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Housing Boston 2030: Where We Stand & What’s Next

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As we discussed in a recent blog post, local and national policy stands to significantly shape the future of affordable housing in Greater Boston. The ability – or inability – to successfully lower living costs and preserve accessibility for all residents will largely determine the socioeconomic and cultural fabric of our city as it continues to grow.

Last week, Boston Mayor Martin J. Walsh released a quarterly report highlighting the administration’s progress on creating reduced-rate housing for low and middle-income households. The report provides an update on the housing component of Imagine Boston 2030, the Mayor’s long-term urban renewal and development plan. One of the biggest takeaways is that the administration is well on its way to generating thousands of new housing units by 2030. Here’s a breakdown on what’s been promised and accomplished, as well as what’s to come.

What’s been promised: In order to stabilize rent prices, relieve market pressure and accommodate population growth, Imagine Boston 2030 has prioritized the production of 53,000 residential units by 2030. Of this stock, the city intends to reserve 6,500 units for low-income households and 20,000 units for middle-income earners and families. It is also evaluating how to retain pre-existing inventory, aiming to preserve almost 30,000 reduced-rate units at risk of losing their affordable designation.

To achieve these objectives, the city has implemented a number of initiatives designed to stimulate affordable housing development, funding and availability. Such programs include the Acquisition Opportunity Program, a loan and tax-relief platform that helps investors and building owners finance socioeconomically inclusive properties; the Inclusionary Development Policy (IDP), a stipulation requiring developers to either incorporate low-cost residential units into new constructions or contribute funds to affordable housing programs; linkage payments; and density bonuses, which permit developers to construct denser buildings, in exchange for the incorporation of reduced-rate units.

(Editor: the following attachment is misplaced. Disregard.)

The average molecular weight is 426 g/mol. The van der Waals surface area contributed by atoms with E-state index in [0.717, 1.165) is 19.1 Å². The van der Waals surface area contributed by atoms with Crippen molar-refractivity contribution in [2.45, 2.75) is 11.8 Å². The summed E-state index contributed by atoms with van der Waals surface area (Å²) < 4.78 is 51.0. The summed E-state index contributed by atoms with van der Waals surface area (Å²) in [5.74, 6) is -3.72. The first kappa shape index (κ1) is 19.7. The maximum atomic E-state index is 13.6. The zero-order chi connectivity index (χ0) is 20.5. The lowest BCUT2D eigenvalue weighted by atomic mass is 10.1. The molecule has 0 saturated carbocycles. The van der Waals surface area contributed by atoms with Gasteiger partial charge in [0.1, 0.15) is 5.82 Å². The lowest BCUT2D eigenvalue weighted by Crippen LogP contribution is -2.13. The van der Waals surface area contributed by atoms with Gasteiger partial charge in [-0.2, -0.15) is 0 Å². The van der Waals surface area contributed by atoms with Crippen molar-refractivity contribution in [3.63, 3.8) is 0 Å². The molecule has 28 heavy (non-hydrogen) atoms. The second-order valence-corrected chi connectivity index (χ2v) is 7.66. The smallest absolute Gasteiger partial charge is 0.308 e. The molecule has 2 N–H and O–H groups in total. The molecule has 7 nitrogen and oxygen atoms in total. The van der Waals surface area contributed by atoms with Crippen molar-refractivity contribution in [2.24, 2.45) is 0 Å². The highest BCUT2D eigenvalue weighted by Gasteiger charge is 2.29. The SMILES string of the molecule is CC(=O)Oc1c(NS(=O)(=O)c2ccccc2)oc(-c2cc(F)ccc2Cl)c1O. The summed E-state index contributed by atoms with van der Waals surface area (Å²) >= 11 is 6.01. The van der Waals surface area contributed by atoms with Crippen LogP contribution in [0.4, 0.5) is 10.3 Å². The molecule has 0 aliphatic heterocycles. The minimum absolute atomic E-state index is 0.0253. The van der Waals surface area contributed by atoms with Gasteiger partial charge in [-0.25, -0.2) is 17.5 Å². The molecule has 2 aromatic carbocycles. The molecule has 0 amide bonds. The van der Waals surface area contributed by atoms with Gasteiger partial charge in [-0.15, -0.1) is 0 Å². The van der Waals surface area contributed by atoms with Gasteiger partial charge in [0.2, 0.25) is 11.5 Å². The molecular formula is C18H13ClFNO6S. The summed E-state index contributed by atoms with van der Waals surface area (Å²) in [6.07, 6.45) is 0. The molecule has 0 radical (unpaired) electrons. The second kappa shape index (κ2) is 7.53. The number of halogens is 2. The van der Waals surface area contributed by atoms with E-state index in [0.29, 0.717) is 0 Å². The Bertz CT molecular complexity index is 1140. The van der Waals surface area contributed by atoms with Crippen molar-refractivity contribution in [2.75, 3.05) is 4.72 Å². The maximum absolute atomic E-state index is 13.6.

What’s been accomplished: With the implementation of the above mechanisms, there has been an estimated increase of $30 million per year for the development of affordable housing. This dramatic increase in resources has resulted in a 20-year record for the number of residential units permitted in a given quarter (April to June 2017), with 1,684 approved. Out of those units, 120 have been allocated for low-income households and 452 were set aside for middle-income housing. To date, the administration has permitted 3,100 low-income housing units, with 369 reserved for homeless individuals and families, and 6,926 residences for middle-income households. In November 2017, Boston residents approved a 1% surcharge over real property that will generate approximately $20 million annually, some of which will be designated for affordable housing development.

What’s to come: Although the Mayor has made significant strides to lower residential costs and provide alternative housing opportunities, the uncertainty of local and national policy may affect the future of affordable housing. When asked about the possibility of a market slowdown, IBA CEO Vanessa Calderón-Rosado recently remarked in The Boston Globe that, further down the line, a decline in Boston’s development boom may result in decreased funding for low and middle-income housing. The city may also face the challenge of preserving accessibility in gentrifying neighborhoods, such as the South End, Downtown and Chinatown, as luxury developers frequently opt to contribute funds to affordable housing programs, rather than implement reduced-rate units onsite at new developments.

As the future of affordable housing takes shape, we will continue to advocate for policies that promote inclusivity and seek opportunities to preserve the vibrancy of Greater Boston communities.

We are proud to be working to develop housing opportunities for low-income households and minority residents in Boston. For more information on how you can support IBA, please visit our page:

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